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27 Litig. News 1 (2001-2002)

handle is hein.journals/lignws27 and id is 1 raw text is: SECHON OF ITIGATION
American liar Aodation
750 North Lake Shore 1)rive
Chicago, Illinois 60611-4197

INSIDE

Above and Beyond
the Section
(hliftid will head ABA
terrorism task force
Page 3
W3o1kin h   Peatts
- $75 per diem for
conscri pted attorneys
Page 4
Pay to Play?
- Sliall Judicial Campaigns
F, schew Private ('oitributions'?
Page 5
i! 's Sn   all
the ILawyers
- cepal malpractice claims
ale not) inlcreasingt
Page 7
h    roiow I)isovery
- It's out of the bx
Page 1O
Decmand Salisfacton
* Butl not in dcivalivc actions
in Matyland
Vage 1
Ethi(s
- And its ftee!
Palge 12
IftiilaEtOER 'I .$naiiSlms.

I   '          Dfending Liberty
Nonprofit Organization
U.S. Postage
PAIl)
Ameicjan B ar As.soci at ion

We Will Not Only Endure; We Will Prevail
A litigator's loss of the World Trade Center

BY ,Ji.. lERTZ  BI,)STAiN
1II (A tON N<  AS isIA 1-i EI)I-OOR

S    eptemher I I, 2001, has
becorne one of tile saddest
and most htorrifying days in
our national history. We lost
thousaids o people, each
one a father, motiher, sister,
brother, son, daughter, or
fr iend. lbgether, we watched
landmarks crubnile into de-
bris, saw tie lifeblood otour
governmentt threateted, and
low live with a plume of
acrid smoke that only serves
to highlight tile missing parts
of our lives.
Rather than echo what the
lledia has already reported,
I olfer below persontl anec-
dotes about growittg up as a
litigator ill tile World Trade
Center. I retlect on the hrave
acts of sotme of ty col-
leages, and one litigation
department's efforts to come
together to Cope with tle loss
of friends and hone. and
move fotrward.
I had the privilege of work-
ig as a liti pator with 'hache,
Proffitt & Wood from 1988 to
1997. 1i 1999, 1 reconnected
with the fitrl as a marketing
and communications consul-
tant, antd worked with them ill
this capacity until justt a few
days before the tragedy. It is
our story that I share with you.
World    Trade Center
Was Our Ilome
Ihacher Proffitt occupied
tie 38, 40th floors of 2 World
Trade (enter, the south tower.
We all grew to love the
World Trade Center. With

its two obelisks, it was like
a huge, over-scaled abstract
sculpture. When tie son shone
off of its silver, it was breath-
taking. says Joel B. I larris.
htead of 'hacher Proltfitt's
I it iation lDeparttment, for-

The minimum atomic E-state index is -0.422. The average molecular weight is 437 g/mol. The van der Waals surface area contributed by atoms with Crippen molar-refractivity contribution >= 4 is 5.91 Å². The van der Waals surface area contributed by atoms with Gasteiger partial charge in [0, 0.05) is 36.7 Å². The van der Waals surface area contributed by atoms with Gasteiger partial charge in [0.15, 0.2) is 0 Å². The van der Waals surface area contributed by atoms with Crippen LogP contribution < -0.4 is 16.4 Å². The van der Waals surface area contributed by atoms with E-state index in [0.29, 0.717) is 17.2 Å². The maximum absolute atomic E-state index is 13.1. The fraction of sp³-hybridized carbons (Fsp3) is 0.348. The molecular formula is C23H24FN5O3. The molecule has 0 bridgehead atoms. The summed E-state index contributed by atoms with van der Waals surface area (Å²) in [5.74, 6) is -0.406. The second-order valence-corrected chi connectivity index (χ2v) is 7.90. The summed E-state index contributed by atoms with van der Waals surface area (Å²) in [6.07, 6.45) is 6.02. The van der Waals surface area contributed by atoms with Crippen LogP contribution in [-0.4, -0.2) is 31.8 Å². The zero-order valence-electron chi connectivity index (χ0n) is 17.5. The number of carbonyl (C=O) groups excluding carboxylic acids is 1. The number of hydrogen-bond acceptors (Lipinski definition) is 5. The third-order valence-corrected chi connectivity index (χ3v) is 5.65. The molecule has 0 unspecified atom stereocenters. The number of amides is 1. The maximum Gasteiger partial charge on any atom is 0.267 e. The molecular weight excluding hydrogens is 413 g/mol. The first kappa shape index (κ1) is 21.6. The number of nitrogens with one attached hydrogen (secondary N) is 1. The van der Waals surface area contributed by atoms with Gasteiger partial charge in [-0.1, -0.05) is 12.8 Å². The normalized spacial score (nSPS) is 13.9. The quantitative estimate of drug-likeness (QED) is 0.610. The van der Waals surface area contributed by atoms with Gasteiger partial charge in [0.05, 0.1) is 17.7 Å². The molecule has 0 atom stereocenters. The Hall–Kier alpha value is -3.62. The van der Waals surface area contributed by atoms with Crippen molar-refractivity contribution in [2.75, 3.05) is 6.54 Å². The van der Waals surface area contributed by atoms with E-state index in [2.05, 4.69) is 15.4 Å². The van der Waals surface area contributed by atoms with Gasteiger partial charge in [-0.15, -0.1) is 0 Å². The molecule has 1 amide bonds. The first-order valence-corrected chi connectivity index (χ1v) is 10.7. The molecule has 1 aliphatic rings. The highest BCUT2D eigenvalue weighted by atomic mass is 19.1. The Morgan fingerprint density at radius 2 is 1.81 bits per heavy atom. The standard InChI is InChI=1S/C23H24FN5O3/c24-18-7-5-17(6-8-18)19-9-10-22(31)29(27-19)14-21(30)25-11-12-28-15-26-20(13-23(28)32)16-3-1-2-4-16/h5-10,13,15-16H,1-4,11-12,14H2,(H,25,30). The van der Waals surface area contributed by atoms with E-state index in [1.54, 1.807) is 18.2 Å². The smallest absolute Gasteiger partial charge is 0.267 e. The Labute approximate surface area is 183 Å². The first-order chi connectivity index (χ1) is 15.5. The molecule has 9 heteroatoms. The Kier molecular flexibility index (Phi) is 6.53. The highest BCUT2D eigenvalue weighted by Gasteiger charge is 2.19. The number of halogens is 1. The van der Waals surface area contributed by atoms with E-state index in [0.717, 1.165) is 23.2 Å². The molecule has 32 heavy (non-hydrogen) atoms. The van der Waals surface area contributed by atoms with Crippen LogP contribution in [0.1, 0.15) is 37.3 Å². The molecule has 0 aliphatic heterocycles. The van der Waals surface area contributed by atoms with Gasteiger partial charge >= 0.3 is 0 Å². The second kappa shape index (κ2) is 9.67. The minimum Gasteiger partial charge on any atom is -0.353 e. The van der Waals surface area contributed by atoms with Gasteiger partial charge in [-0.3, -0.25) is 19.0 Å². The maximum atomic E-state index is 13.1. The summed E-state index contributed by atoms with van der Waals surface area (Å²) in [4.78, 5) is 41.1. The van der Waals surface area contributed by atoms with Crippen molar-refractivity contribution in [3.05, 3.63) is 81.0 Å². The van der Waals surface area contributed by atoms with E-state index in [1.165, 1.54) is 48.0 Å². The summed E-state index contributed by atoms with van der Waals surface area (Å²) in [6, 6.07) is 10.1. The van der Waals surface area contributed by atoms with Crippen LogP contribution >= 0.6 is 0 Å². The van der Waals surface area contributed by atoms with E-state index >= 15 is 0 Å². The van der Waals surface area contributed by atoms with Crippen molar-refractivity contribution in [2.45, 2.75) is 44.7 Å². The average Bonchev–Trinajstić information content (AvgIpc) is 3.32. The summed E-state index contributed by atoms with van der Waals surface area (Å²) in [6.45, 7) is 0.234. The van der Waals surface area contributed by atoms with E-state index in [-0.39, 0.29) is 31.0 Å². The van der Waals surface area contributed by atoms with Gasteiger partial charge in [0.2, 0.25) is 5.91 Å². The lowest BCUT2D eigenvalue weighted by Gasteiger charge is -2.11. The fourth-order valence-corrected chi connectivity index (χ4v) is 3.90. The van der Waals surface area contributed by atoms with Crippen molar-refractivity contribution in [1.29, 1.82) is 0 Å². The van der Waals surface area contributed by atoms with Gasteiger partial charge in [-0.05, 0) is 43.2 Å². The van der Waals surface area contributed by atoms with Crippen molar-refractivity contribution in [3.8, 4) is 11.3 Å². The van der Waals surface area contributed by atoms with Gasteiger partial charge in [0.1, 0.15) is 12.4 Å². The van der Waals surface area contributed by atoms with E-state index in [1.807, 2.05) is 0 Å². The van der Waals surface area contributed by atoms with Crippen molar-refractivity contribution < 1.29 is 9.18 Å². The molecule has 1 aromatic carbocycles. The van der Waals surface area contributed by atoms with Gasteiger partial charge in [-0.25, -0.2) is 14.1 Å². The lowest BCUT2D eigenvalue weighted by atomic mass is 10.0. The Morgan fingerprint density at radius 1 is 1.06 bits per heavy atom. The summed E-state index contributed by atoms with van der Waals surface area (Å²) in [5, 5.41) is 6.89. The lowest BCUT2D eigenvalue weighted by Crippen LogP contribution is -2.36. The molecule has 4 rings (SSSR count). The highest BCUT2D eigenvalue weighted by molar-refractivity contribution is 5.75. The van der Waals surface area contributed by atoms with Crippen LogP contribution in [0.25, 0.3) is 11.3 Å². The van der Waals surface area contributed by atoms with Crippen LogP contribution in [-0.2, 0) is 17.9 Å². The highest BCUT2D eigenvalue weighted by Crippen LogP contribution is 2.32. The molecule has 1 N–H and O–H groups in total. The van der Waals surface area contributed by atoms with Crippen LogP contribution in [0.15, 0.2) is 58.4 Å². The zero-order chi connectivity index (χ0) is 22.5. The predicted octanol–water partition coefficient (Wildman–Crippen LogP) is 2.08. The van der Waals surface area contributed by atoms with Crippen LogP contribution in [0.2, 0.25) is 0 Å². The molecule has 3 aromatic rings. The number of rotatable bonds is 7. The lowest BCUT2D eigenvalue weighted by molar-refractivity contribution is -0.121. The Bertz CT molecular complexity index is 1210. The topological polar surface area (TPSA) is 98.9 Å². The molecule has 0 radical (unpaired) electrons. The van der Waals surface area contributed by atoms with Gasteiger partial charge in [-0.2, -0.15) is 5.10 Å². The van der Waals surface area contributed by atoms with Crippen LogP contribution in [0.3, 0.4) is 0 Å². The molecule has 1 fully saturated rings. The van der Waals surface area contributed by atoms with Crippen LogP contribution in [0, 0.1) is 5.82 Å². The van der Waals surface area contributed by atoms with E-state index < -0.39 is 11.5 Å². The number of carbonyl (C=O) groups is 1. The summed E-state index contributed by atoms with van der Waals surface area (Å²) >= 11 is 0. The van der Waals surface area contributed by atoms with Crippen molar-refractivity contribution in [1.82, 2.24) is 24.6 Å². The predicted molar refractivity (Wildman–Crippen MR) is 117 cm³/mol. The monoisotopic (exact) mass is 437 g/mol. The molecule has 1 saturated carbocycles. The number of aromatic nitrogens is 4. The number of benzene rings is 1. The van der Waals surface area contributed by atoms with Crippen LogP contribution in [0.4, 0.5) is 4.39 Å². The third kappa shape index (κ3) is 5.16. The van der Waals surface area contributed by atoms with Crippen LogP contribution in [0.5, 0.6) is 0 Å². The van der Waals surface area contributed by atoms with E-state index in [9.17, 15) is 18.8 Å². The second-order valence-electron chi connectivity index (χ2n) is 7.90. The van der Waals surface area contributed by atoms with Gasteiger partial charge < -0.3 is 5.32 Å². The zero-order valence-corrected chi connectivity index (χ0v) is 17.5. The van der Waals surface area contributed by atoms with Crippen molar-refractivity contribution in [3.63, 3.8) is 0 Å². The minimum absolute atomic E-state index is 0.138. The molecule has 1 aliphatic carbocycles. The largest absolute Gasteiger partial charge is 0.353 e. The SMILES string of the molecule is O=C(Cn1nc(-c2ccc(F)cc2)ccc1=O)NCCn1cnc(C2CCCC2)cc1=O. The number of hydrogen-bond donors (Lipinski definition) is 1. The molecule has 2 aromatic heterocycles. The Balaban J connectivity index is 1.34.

titer chair of the Section of
I.itipation's International
Litigation Comtiittee and

Personal Rights Cotmnmittee.
As internalional lawyers,
working in( the World 'Trade
('enter allowed us to Create
coitinmon hotids very quickly.
Everyoiie in the world knew
our building, aid it gave us
imiediale visibility and
credibility, says I larris.
Our ouoflces were stntli ...

with Italian marble floors and
walls, bird's-eye maple con-
ferertce tables and secretarial
stations. And, everywhere you
looked, you saw tagtniicet
views o, the lldson River, the
Statue of 1 1berty, dowti-
towi, uptown, and the F, nipire
State Bluilding. Virtually eveiy
(Please fillt topage 9 9/11/01)

Legisiation Would Ease
Removal of State Law Class ActiMs
Act would eliminate complete diversity requirement
IXII  (ONlv  I. ('It A,MtlIS
:             I.riitAiiioN Ni. wS As',ou mxi Eoti¢rot

L    e'pislation pendintg before the United
Slates (otgress would allow defeidaits to
reilove to federal cout t iatiy state law class
action lawsuits that currently fail to tieet di-
vei sity jiuirisdiction requi renents.T ie (lass
Aclion  airness Act of 2001 would relax the

existing requireiment of
coitplete diversity be-
tweei the parlties and -c
solve a split atonog
several circuits regarding
tile diversity statute's
a.tltI <ill-conttroversy
requirement.
Althought similar leg -
islationt made it throulgh
the previous session of
the I loutse of Represen-

att atteliptlby those who oppose consumttters,
oppose intvestors, aid oppose plaiittiffs to
take tile heart out of class actiotns.
Scott Atlas, I loustotin, (hairI tlect of the
Section of Ihiiatlion, counteris that the lep is-
latioit is applropriate because it would ''allow

It shouldb e called the Class Action
Lack / Itairness A, because it is
uothing more than an att'l) by
those who oppose consutametsl, oppose
investors, and oppose phiinftffs to take
the heart out of class actions.

tatives, the Act is not xvithott its critics.
They left otut two words wilei they tianied
the Act, says Michael I lyman, C'hicago, Co-
Editor of 7;p.',vom the 7'rencles, the Section
of I.itiglation's Web-based periodical. It
should be called the Class Action Iack of
Iairness Act, because it is nothint m ore than

itatioial courts to set
national standards ill
cases with national
iriplications. I lyinat
atil Allas hoth served
Oil it panel discussiqit
the Act at the ABA's
2001 Aninual Meetimti
in Chicago.
Currently, it district
cowlt t toay exeictse
divertsity jurisdiction

over a class actiot laxsoil only if all of  ite
plintttif clss nmbei s and all of the defen-
dants are fromn diffeirent states, The Act's sup-
1)orters conitetl that plaintiffs' attorneys often
thwart removal of class actions by incldiig
anong the defeitdamits a ion-divese party who
(Pease tlurt o page 2-Cass Actions)

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